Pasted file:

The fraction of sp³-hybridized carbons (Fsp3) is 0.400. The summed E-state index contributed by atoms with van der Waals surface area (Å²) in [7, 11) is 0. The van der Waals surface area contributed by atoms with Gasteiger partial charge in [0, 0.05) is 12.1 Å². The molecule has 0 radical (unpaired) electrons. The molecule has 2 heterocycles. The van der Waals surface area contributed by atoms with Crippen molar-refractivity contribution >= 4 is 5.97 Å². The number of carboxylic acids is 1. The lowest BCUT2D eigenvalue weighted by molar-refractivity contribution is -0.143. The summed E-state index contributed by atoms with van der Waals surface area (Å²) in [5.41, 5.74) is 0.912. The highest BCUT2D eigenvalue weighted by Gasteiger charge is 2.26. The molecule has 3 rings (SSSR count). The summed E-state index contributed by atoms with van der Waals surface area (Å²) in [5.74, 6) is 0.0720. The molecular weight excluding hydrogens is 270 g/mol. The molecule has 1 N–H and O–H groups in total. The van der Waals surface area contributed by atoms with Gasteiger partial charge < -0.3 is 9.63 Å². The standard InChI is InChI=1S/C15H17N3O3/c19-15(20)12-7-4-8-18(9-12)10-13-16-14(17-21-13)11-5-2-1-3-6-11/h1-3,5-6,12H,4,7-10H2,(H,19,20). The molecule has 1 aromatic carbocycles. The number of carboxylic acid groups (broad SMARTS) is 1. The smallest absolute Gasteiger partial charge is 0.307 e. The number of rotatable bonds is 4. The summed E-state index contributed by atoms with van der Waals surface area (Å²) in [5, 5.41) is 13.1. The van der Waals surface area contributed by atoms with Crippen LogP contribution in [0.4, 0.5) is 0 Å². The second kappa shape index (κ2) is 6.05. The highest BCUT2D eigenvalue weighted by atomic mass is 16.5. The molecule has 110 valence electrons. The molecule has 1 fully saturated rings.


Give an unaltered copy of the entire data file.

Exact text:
The fraction of sp³-hybridized carbons (Fsp3) is 0.400. The summed E-state index contributed by atoms with van der Waals surface area (Å²) in [7, 11) is 0. The van der Waals surface area contributed by atoms with Gasteiger partial charge in [0, 0.05) is 12.1 Å². The molecule has 0 radical (unpaired) electrons. The molecule has 2 heterocycles. The van der Waals surface area contributed by atoms with Crippen molar-refractivity contribution >= 4 is 5.97 Å². The number of carboxylic acids is 1. The lowest BCUT2D eigenvalue weighted by molar-refractivity contribution is -0.143. The summed E-state index contributed by atoms with van der Waals surface area (Å²) in [5.41, 5.74) is 0.912. The highest BCUT2D eigenvalue weighted by Gasteiger charge is 2.26. The molecule has 3 rings (SSSR count). The summed E-state index contributed by atoms with van der Waals surface area (Å²) in [5.74, 6) is 0.0720. The molecular weight excluding hydrogens is 270 g/mol. The molecule has 1 N–H and O–H groups in total. The van der Waals surface area contributed by atoms with Gasteiger partial charge < -0.3 is 9.63 Å². The standard InChI is InChI=1S/C15H17N3O3/c19-15(20)12-7-4-8-18(9-12)10-13-16-14(17-21-13)11-5-2-1-3-6-11/h1-3,5-6,12H,4,7-10H2,(H,19,20). The molecule has 1 aromatic carbocycles. The number of carboxylic acid groups (broad SMARTS) is 1. The smallest absolute Gasteiger partial charge is 0.307 e. The number of rotatable bonds is 4. The summed E-state index contributed by atoms with van der Waals surface area (Å²) in [5, 5.41) is 13.1. The van der Waals surface area contributed by atoms with Crippen LogP contribution in [0.4, 0.5) is 0 Å². The second kappa shape index (κ2) is 6.05. The highest BCUT2D eigenvalue weighted by atomic mass is 16.5. The molecule has 110 valence electrons. The molecule has 1 fully saturated rings.